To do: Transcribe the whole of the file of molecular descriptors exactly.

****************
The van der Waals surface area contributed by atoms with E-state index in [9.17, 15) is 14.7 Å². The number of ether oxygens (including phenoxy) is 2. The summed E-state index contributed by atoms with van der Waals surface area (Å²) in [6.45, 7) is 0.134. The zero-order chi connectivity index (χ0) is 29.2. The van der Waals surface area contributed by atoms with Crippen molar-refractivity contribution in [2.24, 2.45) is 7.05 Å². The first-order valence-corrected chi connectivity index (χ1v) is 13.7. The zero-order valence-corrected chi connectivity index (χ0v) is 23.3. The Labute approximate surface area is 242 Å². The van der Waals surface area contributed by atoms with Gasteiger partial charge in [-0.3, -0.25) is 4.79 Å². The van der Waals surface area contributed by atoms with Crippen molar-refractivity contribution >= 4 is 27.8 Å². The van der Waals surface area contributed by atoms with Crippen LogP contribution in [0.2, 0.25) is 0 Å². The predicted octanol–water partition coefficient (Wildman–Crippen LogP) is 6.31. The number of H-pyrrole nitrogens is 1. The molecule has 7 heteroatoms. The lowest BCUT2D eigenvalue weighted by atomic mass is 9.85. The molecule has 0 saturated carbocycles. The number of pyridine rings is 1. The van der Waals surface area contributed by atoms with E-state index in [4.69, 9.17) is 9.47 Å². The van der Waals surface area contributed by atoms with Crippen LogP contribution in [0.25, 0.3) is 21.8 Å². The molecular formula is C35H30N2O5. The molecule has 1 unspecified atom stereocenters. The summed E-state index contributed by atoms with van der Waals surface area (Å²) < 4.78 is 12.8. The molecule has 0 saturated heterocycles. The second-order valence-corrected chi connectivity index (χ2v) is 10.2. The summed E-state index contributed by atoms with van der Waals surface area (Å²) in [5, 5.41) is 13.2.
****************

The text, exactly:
The van der Waals surface area contributed by atoms with E-state index in [9.17, 15) is 14.7 Å². The number of ether oxygens (including phenoxy) is 2. The summed E-state index contributed by atoms with van der Waals surface area (Å²) in [6.45, 7) is 0.134. The zero-order chi connectivity index (χ0) is 29.2. The van der Waals surface area contributed by atoms with Crippen molar-refractivity contribution in [2.24, 2.45) is 7.05 Å². The first-order valence-corrected chi connectivity index (χ1v) is 13.7. The zero-order valence-corrected chi connectivity index (χ0v) is 23.3. The Labute approximate surface area is 242 Å². The van der Waals surface area contributed by atoms with Gasteiger partial charge in [-0.3, -0.25) is 4.79 Å². The van der Waals surface area contributed by atoms with Crippen molar-refractivity contribution >= 4 is 27.8 Å². The van der Waals surface area contributed by atoms with Crippen LogP contribution in [0.2, 0.25) is 0 Å². The predicted octanol–water partition coefficient (Wildman–Crippen LogP) is 6.31. The number of H-pyrrole nitrogens is 1. The molecule has 7 heteroatoms. The lowest BCUT2D eigenvalue weighted by atomic mass is 9.85. The molecule has 0 saturated carbocycles. The number of pyridine rings is 1. The van der Waals surface area contributed by atoms with E-state index in [4.69, 9.17) is 9.47 Å². The van der Waals surface area contributed by atoms with Crippen LogP contribution in [0.25, 0.3) is 21.8 Å². The molecular formula is C35H30N2O5. The molecule has 1 unspecified atom stereocenters. The summed E-state index contributed by atoms with van der Waals surface area (Å²) < 4.78 is 12.8. The molecule has 0 saturated heterocycles. The second-order valence-corrected chi connectivity index (χ2v) is 10.2. The summed E-state index contributed by atoms with van der Waals surface area (Å²) in [5, 5.41) is 13.2.